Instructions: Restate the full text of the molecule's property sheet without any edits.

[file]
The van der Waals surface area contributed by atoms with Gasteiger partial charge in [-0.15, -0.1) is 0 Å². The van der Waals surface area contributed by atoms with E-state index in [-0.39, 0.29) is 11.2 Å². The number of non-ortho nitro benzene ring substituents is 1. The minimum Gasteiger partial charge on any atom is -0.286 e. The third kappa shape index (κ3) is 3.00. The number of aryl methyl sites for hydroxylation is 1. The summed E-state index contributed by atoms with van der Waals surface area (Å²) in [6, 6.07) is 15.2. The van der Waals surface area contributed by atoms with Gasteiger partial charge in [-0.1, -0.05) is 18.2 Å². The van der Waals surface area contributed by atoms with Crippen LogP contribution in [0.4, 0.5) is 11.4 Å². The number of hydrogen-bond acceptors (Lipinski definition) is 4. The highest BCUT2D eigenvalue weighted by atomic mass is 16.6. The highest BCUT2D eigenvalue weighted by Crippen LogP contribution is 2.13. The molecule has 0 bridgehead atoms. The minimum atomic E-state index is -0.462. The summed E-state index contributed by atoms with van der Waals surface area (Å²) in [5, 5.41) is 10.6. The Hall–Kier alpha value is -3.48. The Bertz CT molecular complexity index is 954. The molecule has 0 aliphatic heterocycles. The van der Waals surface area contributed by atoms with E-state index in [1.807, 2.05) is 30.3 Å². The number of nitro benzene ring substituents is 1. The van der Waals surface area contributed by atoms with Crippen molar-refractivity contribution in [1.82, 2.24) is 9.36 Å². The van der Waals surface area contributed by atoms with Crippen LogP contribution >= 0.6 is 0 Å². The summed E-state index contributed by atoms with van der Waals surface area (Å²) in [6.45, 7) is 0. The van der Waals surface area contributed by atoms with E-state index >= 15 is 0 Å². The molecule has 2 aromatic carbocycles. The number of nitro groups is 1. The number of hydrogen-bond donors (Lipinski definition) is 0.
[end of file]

The van der Waals surface area contributed by atoms with Gasteiger partial charge in [-0.15, -0.1) is 0 Å². The van der Waals surface area contributed by atoms with E-state index in [-0.39, 0.29) is 11.2 Å². The number of non-ortho nitro benzene ring substituents is 1. The minimum Gasteiger partial charge on any atom is -0.286 e. The third kappa shape index (κ3) is 3.00. The number of aryl methyl sites for hydroxylation is 1. The summed E-state index contributed by atoms with van der Waals surface area (Å²) in [6, 6.07) is 15.2. The van der Waals surface area contributed by atoms with Gasteiger partial charge in [-0.1, -0.05) is 18.2 Å². The van der Waals surface area contributed by atoms with Crippen LogP contribution in [0.4, 0.5) is 11.4 Å². The number of hydrogen-bond acceptors (Lipinski definition) is 4. The highest BCUT2D eigenvalue weighted by atomic mass is 16.6. The highest BCUT2D eigenvalue weighted by Crippen LogP contribution is 2.13. The molecule has 0 bridgehead atoms. The minimum atomic E-state index is -0.462. The summed E-state index contributed by atoms with van der Waals surface area (Å²) in [5, 5.41) is 10.6. The Hall–Kier alpha value is -3.48. The Bertz CT molecular complexity index is 954. The molecule has 0 aliphatic heterocycles. The van der Waals surface area contributed by atoms with E-state index in [1.807, 2.05) is 30.3 Å². The number of nitro benzene ring substituents is 1. The van der Waals surface area contributed by atoms with Crippen molar-refractivity contribution in [1.82, 2.24) is 9.36 Å². The van der Waals surface area contributed by atoms with Crippen LogP contribution >= 0.6 is 0 Å². The summed E-state index contributed by atoms with van der Waals surface area (Å²) in [6.45, 7) is 0. The van der Waals surface area contributed by atoms with E-state index >= 15 is 0 Å². The molecule has 2 aromatic carbocycles. The number of nitro groups is 1. The number of hydrogen-bond donors (Lipinski definition) is 0.